The Post… he lectures on his camera movements – always restless, intriguing – while prefering to unrament the hectic scene of journalistic writing; records the tireless pounding of old typewriters as if doing so with the nostalgia of those who evoke epic time. The intrigues between rotations for taking over the national public attention and adrenaline exacerbating the hunt for the latest news, while promoting espionage, calls at midnight and the divergences against financial power held by private banking and advertisers, breathes much of Spielberg’s genius that remains one of the most important directors of universal filmography of recent times. The interest in his film is precisely the fascination with which his narrative rigor follows those twists of biopic, suspense and political thriller, as long as his characters enlist in the struggle between Good and Evil, David’s classic myth against the giant, as true heroes of a war story.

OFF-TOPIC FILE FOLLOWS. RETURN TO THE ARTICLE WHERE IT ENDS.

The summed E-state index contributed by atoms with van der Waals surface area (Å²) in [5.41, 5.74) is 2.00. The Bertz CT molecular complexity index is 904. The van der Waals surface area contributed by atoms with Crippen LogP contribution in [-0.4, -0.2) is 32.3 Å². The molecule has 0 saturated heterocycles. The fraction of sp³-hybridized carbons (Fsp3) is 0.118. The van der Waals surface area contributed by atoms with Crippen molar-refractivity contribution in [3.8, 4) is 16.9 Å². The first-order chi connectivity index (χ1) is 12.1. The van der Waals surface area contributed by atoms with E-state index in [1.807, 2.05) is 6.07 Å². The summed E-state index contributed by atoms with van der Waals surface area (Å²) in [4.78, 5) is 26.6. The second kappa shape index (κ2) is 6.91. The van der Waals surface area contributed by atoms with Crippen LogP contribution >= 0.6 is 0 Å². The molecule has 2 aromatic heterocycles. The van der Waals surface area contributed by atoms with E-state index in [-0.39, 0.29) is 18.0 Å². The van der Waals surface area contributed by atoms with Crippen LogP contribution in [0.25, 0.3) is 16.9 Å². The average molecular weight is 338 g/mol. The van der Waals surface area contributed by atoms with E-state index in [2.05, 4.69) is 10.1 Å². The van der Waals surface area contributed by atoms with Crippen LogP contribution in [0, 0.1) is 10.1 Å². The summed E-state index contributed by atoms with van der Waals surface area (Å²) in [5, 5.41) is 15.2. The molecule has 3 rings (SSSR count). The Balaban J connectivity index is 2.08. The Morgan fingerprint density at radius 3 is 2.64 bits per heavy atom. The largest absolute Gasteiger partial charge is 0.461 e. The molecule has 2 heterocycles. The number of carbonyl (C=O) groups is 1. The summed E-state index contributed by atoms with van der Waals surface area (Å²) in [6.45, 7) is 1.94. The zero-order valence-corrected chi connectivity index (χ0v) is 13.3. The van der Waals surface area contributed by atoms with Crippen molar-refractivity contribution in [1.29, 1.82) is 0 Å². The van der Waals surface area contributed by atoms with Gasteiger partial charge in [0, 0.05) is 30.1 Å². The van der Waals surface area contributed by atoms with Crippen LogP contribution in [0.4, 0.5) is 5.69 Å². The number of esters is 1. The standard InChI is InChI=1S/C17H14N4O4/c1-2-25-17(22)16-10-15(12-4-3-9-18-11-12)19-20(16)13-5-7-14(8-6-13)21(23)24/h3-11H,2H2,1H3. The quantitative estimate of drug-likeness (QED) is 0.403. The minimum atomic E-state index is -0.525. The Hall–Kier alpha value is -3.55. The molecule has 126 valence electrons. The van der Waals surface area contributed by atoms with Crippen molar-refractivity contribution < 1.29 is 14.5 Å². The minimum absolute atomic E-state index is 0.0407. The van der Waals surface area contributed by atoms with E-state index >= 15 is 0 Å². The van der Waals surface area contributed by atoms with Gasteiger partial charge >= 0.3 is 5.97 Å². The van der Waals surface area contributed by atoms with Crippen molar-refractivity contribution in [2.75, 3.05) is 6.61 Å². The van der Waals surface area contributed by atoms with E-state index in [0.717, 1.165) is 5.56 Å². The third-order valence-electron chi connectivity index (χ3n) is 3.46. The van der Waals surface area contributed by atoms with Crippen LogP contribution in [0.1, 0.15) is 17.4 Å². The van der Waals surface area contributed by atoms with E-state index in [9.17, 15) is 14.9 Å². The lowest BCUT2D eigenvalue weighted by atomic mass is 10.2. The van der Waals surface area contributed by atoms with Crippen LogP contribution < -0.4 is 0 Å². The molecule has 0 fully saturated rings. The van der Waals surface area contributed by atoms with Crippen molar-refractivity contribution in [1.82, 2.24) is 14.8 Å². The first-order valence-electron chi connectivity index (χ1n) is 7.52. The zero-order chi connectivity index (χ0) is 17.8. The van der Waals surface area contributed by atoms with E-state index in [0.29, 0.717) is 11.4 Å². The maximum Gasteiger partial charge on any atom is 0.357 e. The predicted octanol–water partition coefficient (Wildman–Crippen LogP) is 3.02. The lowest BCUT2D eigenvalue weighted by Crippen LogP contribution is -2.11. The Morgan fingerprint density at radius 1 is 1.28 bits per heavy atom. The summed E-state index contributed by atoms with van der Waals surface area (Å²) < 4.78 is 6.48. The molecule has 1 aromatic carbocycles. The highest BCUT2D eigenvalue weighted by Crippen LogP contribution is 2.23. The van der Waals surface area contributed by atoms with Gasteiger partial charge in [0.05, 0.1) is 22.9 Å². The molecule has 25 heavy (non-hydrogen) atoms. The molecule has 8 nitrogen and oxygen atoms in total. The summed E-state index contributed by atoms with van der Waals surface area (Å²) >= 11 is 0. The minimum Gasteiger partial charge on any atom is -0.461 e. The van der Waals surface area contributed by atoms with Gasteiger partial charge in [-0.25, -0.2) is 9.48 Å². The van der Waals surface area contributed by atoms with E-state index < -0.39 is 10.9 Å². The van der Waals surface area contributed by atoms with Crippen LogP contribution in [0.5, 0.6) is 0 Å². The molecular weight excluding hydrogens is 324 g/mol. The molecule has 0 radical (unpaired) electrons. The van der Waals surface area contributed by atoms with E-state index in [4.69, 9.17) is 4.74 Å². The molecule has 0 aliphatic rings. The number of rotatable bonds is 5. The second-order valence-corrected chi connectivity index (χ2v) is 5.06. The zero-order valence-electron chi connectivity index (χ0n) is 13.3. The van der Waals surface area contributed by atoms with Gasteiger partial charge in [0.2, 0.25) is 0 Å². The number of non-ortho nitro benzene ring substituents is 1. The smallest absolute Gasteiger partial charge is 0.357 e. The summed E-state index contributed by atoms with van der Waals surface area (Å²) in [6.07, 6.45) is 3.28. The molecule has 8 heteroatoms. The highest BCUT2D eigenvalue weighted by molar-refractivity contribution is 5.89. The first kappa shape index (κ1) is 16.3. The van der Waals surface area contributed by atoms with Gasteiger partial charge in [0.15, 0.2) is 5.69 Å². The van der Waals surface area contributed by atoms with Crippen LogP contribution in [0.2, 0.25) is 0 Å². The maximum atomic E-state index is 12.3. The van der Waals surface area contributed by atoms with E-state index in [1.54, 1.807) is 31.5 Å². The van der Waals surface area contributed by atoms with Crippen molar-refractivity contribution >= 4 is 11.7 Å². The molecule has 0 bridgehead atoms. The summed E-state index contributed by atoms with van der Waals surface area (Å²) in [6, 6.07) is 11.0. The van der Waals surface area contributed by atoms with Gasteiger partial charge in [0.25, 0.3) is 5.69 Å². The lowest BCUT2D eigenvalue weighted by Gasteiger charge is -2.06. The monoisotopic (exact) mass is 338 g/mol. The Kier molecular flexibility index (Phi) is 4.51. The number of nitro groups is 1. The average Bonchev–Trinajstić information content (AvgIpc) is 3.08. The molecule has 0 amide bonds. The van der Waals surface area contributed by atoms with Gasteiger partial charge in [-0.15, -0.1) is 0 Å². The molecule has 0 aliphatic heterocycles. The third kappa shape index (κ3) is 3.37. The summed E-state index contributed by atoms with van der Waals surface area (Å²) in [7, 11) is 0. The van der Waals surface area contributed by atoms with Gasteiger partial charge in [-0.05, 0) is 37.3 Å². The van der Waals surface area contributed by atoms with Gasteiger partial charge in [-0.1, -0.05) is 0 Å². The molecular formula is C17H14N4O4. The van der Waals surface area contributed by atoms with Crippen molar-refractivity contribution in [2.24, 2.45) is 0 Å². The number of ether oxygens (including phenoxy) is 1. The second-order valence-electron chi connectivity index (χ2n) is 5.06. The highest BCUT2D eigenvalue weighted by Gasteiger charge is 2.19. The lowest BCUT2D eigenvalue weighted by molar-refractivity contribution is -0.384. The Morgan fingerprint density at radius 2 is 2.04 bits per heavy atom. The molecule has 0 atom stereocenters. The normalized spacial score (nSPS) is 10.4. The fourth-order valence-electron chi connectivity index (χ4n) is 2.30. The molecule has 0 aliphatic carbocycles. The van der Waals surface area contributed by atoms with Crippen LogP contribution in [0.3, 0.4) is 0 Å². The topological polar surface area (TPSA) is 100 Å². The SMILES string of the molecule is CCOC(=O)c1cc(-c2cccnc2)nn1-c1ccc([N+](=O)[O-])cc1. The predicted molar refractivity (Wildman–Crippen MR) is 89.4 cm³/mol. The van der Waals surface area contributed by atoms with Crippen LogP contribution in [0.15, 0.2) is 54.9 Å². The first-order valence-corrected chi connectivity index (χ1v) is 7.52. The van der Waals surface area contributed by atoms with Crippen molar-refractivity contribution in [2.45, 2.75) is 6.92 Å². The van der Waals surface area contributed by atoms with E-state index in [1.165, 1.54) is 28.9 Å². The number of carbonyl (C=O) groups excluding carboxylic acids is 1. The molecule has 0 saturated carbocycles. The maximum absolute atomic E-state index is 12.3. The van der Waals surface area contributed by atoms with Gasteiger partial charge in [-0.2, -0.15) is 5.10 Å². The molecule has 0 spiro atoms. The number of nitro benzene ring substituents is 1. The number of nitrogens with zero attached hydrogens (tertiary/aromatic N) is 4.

Critics have rightly seen how much this film follows the line of some memorable titles about investigative journalism, and mainly Alan J. Pakula’s All The President’s Men (1976). It is also not impossible to forget the most recent Spotlight (2015), awarded with that year’s Oscar. It may have been the latter, still very fresh in the memory of the decision-making rooms of the Hollywood Academy, a heavy motive that prevented the decision to overlook Spielberg’s film. In all these films, the portrait of American journalism agrees with a Manichean discourse and, for obvious reasons, shows its more docile side. Although it does not live up to Pakula’s iconic realization, The Post: The Dark Secrets of the Pentagon ends just where the Pentagon begins, and despite the distance between the dates of making each other, Spielberg’s film is a kind of curious “prequel” to the previous one, with that final note five in which its director seems to release , drawing on the lessons of history, a couple of bold warnings to those who, from power, try to hinder press freedom, in the manner of the “good” friend who does not wish not to find guilty. Ω